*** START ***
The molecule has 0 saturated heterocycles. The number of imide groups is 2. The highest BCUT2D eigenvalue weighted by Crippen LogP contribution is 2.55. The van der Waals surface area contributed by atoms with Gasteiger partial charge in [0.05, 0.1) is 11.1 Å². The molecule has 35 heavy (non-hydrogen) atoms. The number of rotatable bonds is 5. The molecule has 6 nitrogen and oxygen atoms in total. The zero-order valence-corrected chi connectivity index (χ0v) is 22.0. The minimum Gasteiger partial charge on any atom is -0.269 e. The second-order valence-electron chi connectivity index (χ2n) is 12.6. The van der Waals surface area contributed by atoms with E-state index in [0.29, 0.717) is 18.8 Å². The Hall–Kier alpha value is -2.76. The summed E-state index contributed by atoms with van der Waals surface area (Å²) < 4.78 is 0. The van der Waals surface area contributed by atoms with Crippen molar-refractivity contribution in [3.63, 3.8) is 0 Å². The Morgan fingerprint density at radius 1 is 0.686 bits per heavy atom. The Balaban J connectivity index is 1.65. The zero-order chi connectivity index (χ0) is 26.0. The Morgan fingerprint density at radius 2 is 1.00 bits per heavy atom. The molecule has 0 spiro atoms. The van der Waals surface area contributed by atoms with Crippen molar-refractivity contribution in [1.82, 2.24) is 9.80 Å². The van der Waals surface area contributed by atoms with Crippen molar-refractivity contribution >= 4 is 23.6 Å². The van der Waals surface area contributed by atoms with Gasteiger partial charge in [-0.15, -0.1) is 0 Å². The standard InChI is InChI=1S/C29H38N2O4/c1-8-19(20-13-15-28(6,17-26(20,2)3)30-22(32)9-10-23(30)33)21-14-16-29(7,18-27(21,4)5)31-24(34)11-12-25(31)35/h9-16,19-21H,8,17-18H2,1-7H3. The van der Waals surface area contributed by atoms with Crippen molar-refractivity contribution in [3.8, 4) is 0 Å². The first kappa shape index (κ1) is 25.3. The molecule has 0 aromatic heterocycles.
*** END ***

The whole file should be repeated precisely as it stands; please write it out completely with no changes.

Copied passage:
The molecule has 0 saturated heterocycles. The number of imide groups is 2. The highest BCUT2D eigenvalue weighted by Crippen LogP contribution is 2.55. The van der Waals surface area contributed by atoms with Gasteiger partial charge in [0.05, 0.1) is 11.1 Å². The molecule has 35 heavy (non-hydrogen) atoms. The number of rotatable bonds is 5. The molecule has 6 nitrogen and oxygen atoms in total. The zero-order valence-corrected chi connectivity index (χ0v) is 22.0. The minimum Gasteiger partial charge on any atom is -0.269 e. The second-order valence-electron chi connectivity index (χ2n) is 12.6. The van der Waals surface area contributed by atoms with E-state index in [0.29, 0.717) is 18.8 Å². The Hall–Kier alpha value is -2.76. The summed E-state index contributed by atoms with van der Waals surface area (Å²) < 4.78 is 0. The van der Waals surface area contributed by atoms with Crippen molar-refractivity contribution in [3.63, 3.8) is 0 Å². The Morgan fingerprint density at radius 1 is 0.686 bits per heavy atom. The Balaban J connectivity index is 1.65. The zero-order chi connectivity index (χ0) is 26.0. The Morgan fingerprint density at radius 2 is 1.00 bits per heavy atom. The molecule has 0 spiro atoms. The van der Waals surface area contributed by atoms with Crippen molar-refractivity contribution in [1.82, 2.24) is 9.80 Å². The van der Waals surface area contributed by atoms with Crippen molar-refractivity contribution >= 4 is 23.6 Å². The van der Waals surface area contributed by atoms with Gasteiger partial charge in [-0.15, -0.1) is 0 Å². The standard InChI is InChI=1S/C29H38N2O4/c1-8-19(20-13-15-28(6,17-26(20,2)3)30-22(32)9-10-23(30)33)21-14-16-29(7,18-27(21,4)5)31-24(34)11-12-25(31)35/h9-16,19-21H,8,17-18H2,1-7H3. The van der Waals surface area contributed by atoms with Crippen molar-refractivity contribution in [3.8, 4) is 0 Å². The first kappa shape index (κ1) is 25.3. The molecule has 0 aromatic heterocycles.